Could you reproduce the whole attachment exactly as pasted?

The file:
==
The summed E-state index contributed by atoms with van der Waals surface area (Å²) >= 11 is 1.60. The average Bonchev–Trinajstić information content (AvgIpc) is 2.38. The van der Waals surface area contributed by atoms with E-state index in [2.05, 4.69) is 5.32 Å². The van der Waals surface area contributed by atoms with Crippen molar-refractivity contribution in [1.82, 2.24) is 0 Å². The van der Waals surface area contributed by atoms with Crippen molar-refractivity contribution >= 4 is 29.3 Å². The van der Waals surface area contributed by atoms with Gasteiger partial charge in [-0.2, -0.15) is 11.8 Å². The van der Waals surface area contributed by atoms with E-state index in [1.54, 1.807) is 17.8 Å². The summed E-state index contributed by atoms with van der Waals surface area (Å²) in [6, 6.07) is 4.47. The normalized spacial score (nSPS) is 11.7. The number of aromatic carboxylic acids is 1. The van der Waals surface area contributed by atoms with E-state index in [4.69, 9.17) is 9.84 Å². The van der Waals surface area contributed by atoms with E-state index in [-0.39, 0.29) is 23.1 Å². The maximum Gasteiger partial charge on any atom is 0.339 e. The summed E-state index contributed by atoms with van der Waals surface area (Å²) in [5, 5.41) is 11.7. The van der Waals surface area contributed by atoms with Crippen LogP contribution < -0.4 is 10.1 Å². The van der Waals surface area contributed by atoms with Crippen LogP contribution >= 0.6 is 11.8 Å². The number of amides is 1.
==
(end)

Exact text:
The summed E-state index contributed by atoms with van der Waals surface area (Å²) >= 11 is 1.60. The average Bonchev–Trinajstić information content (AvgIpc) is 2.38. The van der Waals surface area contributed by atoms with E-state index in [2.05, 4.69) is 5.32 Å². The van der Waals surface area contributed by atoms with Crippen molar-refractivity contribution in [1.82, 2.24) is 0 Å². The van der Waals surface area contributed by atoms with Crippen molar-refractivity contribution >= 4 is 29.3 Å². The van der Waals surface area contributed by atoms with Gasteiger partial charge in [-0.2, -0.15) is 11.8 Å². The van der Waals surface area contributed by atoms with E-state index in [1.54, 1.807) is 17.8 Å². The summed E-state index contributed by atoms with van der Waals surface area (Å²) in [6, 6.07) is 4.47. The normalized spacial score (nSPS) is 11.7. The number of aromatic carboxylic acids is 1. The van der Waals surface area contributed by atoms with E-state index in [4.69, 9.17) is 9.84 Å². The van der Waals surface area contributed by atoms with E-state index in [-0.39, 0.29) is 23.1 Å². The maximum Gasteiger partial charge on any atom is 0.339 e. The summed E-state index contributed by atoms with van der Waals surface area (Å²) in [5, 5.41) is 11.7. The van der Waals surface area contributed by atoms with Crippen LogP contribution < -0.4 is 10.1 Å². The van der Waals surface area contributed by atoms with Crippen LogP contribution >= 0.6 is 11.8 Å². The number of amides is 1.